(Neil Wilson – Markets.com)
Having left for holidays on August 5th, with the S&P 500 closed for the week at 4,145, not a lot seems to have changed.
Monday’s session saw the worst decline for the US stock market in 2 months with the index closing down 2% at 4,138 – just a seven-point difference despite a sharp rally peaking around the middle of the month around the 4,300, where it encountered trend resistance as well as horizontal resistance from the several attempted rallies in May. It’s also pulled back sharply from its 200-day SMA as bears lick their lips again after what’s been a pretty savage bear market rally over the last two months. The breadth and depth has been pretty good in that rally and the fact it pulled back exactly where it ought to have has the bulls content that the bottom is in. Macroeconomic situation still looks dreadful but then the market will always turn well before the streets are no longer running with blood. In truth not a lot has changed on the macro front over the last two weeks or so. Inflation is soaring, energy prices in Europe are soaring and central banks are only going in one direction. US earnings have helped shore up the market but I would tend to say that it’s still not the time to fight the Fed as the macro setup remains so challenging.
European stock markets have also pulled back in recent days as the whirlwind of red-hot inflation, a more hawkish central bank narrative and a looming – if not nascent – energy crisis pulling on the nerves of investors everywhere. Last week the Fed gave the market a thorough gut check and made it clear that there would be no pivot – at least no time soon. The US 10yr Treasury yield has risen above 3% for the first time in a month and the dollar has soared. With the Fed driving the market and the macroeconomic unclear, all eyes are on this week’s Jackson Hole symposium. The topic is “Reassessing the Constraints on the Economy and Policy” – the new world order of higher rates, lower unemployment and getting a finger on what it is that is constraining the economy.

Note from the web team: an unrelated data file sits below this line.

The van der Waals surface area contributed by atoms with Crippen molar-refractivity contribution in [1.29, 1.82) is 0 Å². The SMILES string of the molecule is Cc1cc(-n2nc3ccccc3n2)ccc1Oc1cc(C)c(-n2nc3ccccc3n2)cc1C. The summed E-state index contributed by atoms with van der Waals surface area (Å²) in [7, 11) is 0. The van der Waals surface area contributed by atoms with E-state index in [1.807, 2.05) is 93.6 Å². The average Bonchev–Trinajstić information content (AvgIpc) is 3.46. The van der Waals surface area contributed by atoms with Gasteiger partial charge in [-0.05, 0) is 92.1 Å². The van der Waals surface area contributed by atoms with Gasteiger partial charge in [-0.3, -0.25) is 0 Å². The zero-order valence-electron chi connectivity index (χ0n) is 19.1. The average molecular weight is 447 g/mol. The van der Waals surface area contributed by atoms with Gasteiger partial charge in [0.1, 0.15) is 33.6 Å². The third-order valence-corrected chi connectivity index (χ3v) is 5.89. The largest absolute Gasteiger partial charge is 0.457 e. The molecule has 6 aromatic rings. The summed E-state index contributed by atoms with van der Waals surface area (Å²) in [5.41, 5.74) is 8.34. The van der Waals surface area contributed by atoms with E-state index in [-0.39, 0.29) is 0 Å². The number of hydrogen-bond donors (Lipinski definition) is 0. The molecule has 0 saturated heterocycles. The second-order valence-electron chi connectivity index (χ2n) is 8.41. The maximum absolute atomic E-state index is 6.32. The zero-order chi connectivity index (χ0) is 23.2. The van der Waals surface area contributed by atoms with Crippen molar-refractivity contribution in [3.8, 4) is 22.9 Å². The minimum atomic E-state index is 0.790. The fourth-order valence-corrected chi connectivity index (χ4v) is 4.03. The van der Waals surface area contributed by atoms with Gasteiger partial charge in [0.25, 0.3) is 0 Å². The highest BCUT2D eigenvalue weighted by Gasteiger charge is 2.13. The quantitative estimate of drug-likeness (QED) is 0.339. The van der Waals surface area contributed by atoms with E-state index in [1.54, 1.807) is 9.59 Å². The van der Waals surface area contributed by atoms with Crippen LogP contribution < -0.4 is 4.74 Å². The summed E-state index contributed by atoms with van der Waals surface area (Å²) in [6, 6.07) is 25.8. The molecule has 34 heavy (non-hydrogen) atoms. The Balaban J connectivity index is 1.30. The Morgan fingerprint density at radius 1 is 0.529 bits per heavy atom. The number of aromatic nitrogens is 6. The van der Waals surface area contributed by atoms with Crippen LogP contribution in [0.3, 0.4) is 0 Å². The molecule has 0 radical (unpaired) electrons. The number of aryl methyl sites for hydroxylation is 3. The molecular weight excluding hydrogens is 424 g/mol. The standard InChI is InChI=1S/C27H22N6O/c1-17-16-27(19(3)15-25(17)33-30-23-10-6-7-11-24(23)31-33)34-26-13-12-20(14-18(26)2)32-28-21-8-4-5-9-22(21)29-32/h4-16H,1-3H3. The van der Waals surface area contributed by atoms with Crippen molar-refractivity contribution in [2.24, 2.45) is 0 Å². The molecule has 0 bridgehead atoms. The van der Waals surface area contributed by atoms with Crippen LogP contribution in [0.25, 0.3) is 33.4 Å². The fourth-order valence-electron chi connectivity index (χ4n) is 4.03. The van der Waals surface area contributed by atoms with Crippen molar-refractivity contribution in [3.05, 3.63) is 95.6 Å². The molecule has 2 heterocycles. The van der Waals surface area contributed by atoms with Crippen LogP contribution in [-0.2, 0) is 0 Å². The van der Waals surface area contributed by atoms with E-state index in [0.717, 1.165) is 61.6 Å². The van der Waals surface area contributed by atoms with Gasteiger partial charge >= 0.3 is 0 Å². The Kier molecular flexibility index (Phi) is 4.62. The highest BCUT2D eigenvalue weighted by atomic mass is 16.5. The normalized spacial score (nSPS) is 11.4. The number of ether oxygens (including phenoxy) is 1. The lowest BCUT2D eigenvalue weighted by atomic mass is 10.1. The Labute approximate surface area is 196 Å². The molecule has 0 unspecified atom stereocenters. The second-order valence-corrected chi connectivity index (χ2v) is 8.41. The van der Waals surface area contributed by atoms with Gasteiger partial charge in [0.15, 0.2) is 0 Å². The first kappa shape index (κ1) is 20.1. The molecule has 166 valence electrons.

The FTSE 100 was little changed on Monday as it tries to cling to the 7,500 handle after a roughly 7% rally over the last month. The pullback looks more constructive than destructive for now, but investors everywhere are hesitant. The DAX has declined around 6% or so in the last week and was off by 2.3% on Monday. This morning, European shares have opened lower again.
The US dollar has risen sharply off the 38.2% retracement and the euro has broken down to fresh 20-year lows. EURUSD is making new lows again this morning, just about holding 0.99. GBPUSD also strikes a new two-year low a little above 1.1710. It’s nasty out there. Sterling is not helped by Citigroup’s 18.6% inflation call. Likewise, euro traders are mainly looking at the energy market as we see another jump in European gas prices after Gazprom said it would carry out unscheduled maintenance work on the Nord Stream 1 pipeline. European gas prices now trade around 15 times their average price of the last ten years – Belgian’s PM De Croo says Europe faces 5-10 tough winters…energy policy failure absolut.
Oil prices have been in steady decline since their peak in June but have attempted to rally in the last few sessions. Prices were boosted again as Saudi Arabia’s oil minister bin Salman said late Monday that OPEC could tighten output to correct the recent decline in prices. He’s right to point out that the futures market simply does not reflect how tight the current physical market is. But it’s kind of unusual to answer incredibly tight physical supplies with production cuts…seems odd and in fact it’s a subtle step change for OPEC to refer specifically to stabilising prices and not the ‘market’. Hardly likely to stabilise the market much but the Saudis have long experience. Meanwhile natural gas prices in the US have hit $10, the highest since 2008 as European benchmarks once again soar.
Elsewhere, Japanese factory growth slowed to the lowest in 19 months. European PMIs this morning lay bare the concerns about the economic outlook after the final composite PMI index fell to a 17-month low in July. The German composite output index fell to a 26-month in August, albeit the manufacturing flash PMI reading is a tad better than expected. The Bundesbank says a German recession is increasingly likely.